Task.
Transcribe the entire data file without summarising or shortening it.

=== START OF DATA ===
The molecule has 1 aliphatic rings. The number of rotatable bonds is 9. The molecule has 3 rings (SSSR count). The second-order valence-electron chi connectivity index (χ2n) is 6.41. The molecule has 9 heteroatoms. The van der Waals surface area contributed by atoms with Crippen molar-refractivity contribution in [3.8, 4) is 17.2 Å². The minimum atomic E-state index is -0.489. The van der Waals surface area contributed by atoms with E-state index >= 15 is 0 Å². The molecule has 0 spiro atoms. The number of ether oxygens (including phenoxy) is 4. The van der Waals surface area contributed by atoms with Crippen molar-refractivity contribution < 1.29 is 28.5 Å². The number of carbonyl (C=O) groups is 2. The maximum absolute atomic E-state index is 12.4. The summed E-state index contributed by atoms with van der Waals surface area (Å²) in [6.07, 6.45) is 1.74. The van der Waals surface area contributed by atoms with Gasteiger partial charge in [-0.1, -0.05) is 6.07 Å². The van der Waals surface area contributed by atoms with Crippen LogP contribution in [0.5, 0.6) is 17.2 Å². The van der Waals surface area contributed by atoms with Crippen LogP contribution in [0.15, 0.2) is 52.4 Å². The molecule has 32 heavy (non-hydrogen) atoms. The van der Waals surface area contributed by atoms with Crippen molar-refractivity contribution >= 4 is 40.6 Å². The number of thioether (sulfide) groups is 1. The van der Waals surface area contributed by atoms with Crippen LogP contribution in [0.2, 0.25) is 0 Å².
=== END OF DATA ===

The molecule has 1 aliphatic rings. The number of rotatable bonds is 9. The molecule has 3 rings (SSSR count). The second-order valence-electron chi connectivity index (χ2n) is 6.41. The molecule has 9 heteroatoms. The van der Waals surface area contributed by atoms with Crippen molar-refractivity contribution in [3.8, 4) is 17.2 Å². The minimum atomic E-state index is -0.489. The van der Waals surface area contributed by atoms with E-state index >= 15 is 0 Å². The molecule has 0 spiro atoms. The number of ether oxygens (including phenoxy) is 4. The van der Waals surface area contributed by atoms with Crippen molar-refractivity contribution < 1.29 is 28.5 Å². The number of carbonyl (C=O) groups is 2. The maximum absolute atomic E-state index is 12.4. The summed E-state index contributed by atoms with van der Waals surface area (Å²) in [6.07, 6.45) is 1.74. The van der Waals surface area contributed by atoms with Gasteiger partial charge in [-0.1, -0.05) is 6.07 Å². The van der Waals surface area contributed by atoms with Crippen LogP contribution in [0.5, 0.6) is 17.2 Å². The van der Waals surface area contributed by atoms with Crippen LogP contribution in [0.15, 0.2) is 52.4 Å². The molecule has 32 heavy (non-hydrogen) atoms. The van der Waals surface area contributed by atoms with Crippen molar-refractivity contribution >= 4 is 40.6 Å². The number of thioether (sulfide) groups is 1. The van der Waals surface area contributed by atoms with Crippen LogP contribution in [0.2, 0.25) is 0 Å².